States form the basis of their people's representation in Congress and of every president's election: the people of each are entitled to choose two senators and at least one representative, the same number its legislature appoints as electors who are entitled to choose the president. Congress, in turn, by sufficient votes of both houses, has power to make laws with or even without the president's approval; while the president, with sufficient consent of the Senate, appoints all civil officers of the United States and makes treaties.

However, if the states did nothing to prescribe the times, places, and manner of holding elections for senators and representatives, and their legislatures did nothing to direct the appointments of presidential electors, not even "the aid of the violent and perilous expedients of compulsion," as Alexander Hamilton puts it in Federalist paper No. 27, would be sufficient to ensure that any senator, representative, or president is ever chosen again, much less in a position to make or enforce laws or treaties. On the other hand,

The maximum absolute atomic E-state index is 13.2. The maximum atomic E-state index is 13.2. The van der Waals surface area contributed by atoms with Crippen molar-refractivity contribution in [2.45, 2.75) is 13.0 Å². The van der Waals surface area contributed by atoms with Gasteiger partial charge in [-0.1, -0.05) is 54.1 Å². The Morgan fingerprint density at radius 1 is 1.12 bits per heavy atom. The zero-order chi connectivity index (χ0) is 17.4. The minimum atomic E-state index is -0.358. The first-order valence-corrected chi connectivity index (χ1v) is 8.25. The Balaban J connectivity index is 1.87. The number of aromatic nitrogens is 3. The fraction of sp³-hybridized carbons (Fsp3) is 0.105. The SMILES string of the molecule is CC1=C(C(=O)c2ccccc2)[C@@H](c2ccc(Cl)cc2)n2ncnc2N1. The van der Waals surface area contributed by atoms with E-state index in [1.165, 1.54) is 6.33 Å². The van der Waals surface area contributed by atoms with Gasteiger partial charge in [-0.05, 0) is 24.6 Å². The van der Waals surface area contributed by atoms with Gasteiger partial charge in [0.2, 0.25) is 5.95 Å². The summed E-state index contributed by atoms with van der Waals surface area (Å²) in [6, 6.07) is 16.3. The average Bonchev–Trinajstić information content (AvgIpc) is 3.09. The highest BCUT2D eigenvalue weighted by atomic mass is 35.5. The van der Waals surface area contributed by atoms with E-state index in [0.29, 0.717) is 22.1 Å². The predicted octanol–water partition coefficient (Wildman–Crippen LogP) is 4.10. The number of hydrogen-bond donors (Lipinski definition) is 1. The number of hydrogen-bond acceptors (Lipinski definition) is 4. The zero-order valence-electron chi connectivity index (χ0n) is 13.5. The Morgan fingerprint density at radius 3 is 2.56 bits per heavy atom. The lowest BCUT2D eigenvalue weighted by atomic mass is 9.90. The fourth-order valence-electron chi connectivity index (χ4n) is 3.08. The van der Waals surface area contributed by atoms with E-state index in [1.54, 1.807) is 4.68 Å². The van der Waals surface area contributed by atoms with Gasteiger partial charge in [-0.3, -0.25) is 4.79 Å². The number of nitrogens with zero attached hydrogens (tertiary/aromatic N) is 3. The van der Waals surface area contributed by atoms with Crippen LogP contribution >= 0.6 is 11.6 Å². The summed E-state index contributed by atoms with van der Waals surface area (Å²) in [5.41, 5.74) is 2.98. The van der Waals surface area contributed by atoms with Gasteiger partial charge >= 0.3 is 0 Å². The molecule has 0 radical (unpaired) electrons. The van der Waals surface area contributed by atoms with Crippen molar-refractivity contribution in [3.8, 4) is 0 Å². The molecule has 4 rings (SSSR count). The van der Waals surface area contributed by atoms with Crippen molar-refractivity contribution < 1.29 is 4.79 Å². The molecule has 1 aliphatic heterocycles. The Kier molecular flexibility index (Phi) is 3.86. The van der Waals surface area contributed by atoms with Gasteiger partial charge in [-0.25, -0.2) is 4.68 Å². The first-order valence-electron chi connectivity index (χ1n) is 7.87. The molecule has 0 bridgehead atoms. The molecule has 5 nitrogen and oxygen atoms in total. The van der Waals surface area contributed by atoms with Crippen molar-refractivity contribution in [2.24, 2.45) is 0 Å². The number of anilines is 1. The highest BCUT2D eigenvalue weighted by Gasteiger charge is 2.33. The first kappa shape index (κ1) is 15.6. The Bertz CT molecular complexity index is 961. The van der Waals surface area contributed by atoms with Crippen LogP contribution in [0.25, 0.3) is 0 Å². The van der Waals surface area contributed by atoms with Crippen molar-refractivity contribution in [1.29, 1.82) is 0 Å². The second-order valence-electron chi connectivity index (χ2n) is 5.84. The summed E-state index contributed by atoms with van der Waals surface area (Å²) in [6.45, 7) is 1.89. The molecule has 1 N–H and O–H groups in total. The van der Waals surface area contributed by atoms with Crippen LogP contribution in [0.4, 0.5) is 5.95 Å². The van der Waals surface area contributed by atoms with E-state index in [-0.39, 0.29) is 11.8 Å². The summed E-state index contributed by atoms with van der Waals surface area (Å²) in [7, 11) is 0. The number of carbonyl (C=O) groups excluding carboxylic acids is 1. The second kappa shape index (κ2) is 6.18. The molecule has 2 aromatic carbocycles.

It merits particular attention in this place, that the laws of the Confederacy, as to the ENUMERATED and LEGITIMATE objects of its jurisdiction, will become the SUPREME LAW of the land; to the observance of which all officers, legislative, executive, and judicial, in each State, will be bound by the sanctity of an oath. Thus the legislatures, courts, and magistrates, of the respective members, will be incorporated into the operations of the national government AS FAR AS ITS JUST AND CONSTITUTIONAL AUTHORITY EXTENDS; and will be rendered auxiliary to the enforcement of its laws.


Id. States are rendered more than merely auxiliary to the enforcement of federal laws. They are vital to it.

If it is officially held that states have no power to internally enforce an existing federal law, or are else free to ignore it, that law is essentially no longer in effect within their borders. To all intents and purposes, its existence ends there. Their legislatures, courts, and magistrates, unwittingly or intentionally, cease to be meaningfully bound by their oath to positively support the Constitution. The president, having sworn that he will faithfully execute his office, which includes taking care that this and every federal law be faithfully executed, must either go it alone or willfully violate his own oath. Except, in the former case, he would require the aid of far more expedients of compulsion than the Constitution permits him in order to enforce the law. Either way, the long established republican form of government to which the people are accustomed would disappear, only to be replaced by lawless tyranny.